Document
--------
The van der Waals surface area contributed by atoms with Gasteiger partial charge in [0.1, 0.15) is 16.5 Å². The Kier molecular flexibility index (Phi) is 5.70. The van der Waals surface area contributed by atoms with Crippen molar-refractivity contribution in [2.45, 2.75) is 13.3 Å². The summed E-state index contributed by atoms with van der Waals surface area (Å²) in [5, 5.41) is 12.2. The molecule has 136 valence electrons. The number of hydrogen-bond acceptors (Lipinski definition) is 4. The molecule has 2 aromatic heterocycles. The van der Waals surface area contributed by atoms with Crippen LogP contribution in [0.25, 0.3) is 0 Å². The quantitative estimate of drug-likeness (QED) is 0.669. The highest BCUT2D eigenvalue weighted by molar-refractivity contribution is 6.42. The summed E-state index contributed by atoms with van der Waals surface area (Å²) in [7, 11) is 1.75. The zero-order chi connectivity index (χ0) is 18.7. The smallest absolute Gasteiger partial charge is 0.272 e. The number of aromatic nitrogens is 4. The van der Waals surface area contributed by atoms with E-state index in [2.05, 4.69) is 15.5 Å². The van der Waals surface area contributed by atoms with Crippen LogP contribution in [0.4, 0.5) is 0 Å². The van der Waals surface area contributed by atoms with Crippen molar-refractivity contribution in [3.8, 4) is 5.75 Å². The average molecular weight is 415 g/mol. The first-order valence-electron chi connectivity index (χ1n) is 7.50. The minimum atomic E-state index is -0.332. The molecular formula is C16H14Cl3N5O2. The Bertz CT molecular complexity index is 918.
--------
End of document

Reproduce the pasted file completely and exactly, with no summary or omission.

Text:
The van der Waals surface area contributed by atoms with Gasteiger partial charge in [0.1, 0.15) is 16.5 Å². The Kier molecular flexibility index (Phi) is 5.70. The van der Waals surface area contributed by atoms with Crippen molar-refractivity contribution in [2.45, 2.75) is 13.3 Å². The summed E-state index contributed by atoms with van der Waals surface area (Å²) in [5, 5.41) is 12.2. The molecule has 136 valence electrons. The number of hydrogen-bond acceptors (Lipinski definition) is 4. The molecule has 2 aromatic heterocycles. The van der Waals surface area contributed by atoms with Crippen LogP contribution in [0.25, 0.3) is 0 Å². The quantitative estimate of drug-likeness (QED) is 0.669. The highest BCUT2D eigenvalue weighted by molar-refractivity contribution is 6.42. The summed E-state index contributed by atoms with van der Waals surface area (Å²) in [7, 11) is 1.75. The zero-order chi connectivity index (χ0) is 18.7. The smallest absolute Gasteiger partial charge is 0.272 e. The number of aromatic nitrogens is 4. The van der Waals surface area contributed by atoms with E-state index in [2.05, 4.69) is 15.5 Å². The van der Waals surface area contributed by atoms with Crippen LogP contribution in [0.4, 0.5) is 0 Å². The van der Waals surface area contributed by atoms with Crippen molar-refractivity contribution in [3.8, 4) is 5.75 Å². The average molecular weight is 415 g/mol. The first-order valence-electron chi connectivity index (χ1n) is 7.50. The minimum atomic E-state index is -0.332. The molecular formula is C16H14Cl3N5O2. The Bertz CT molecular complexity index is 918.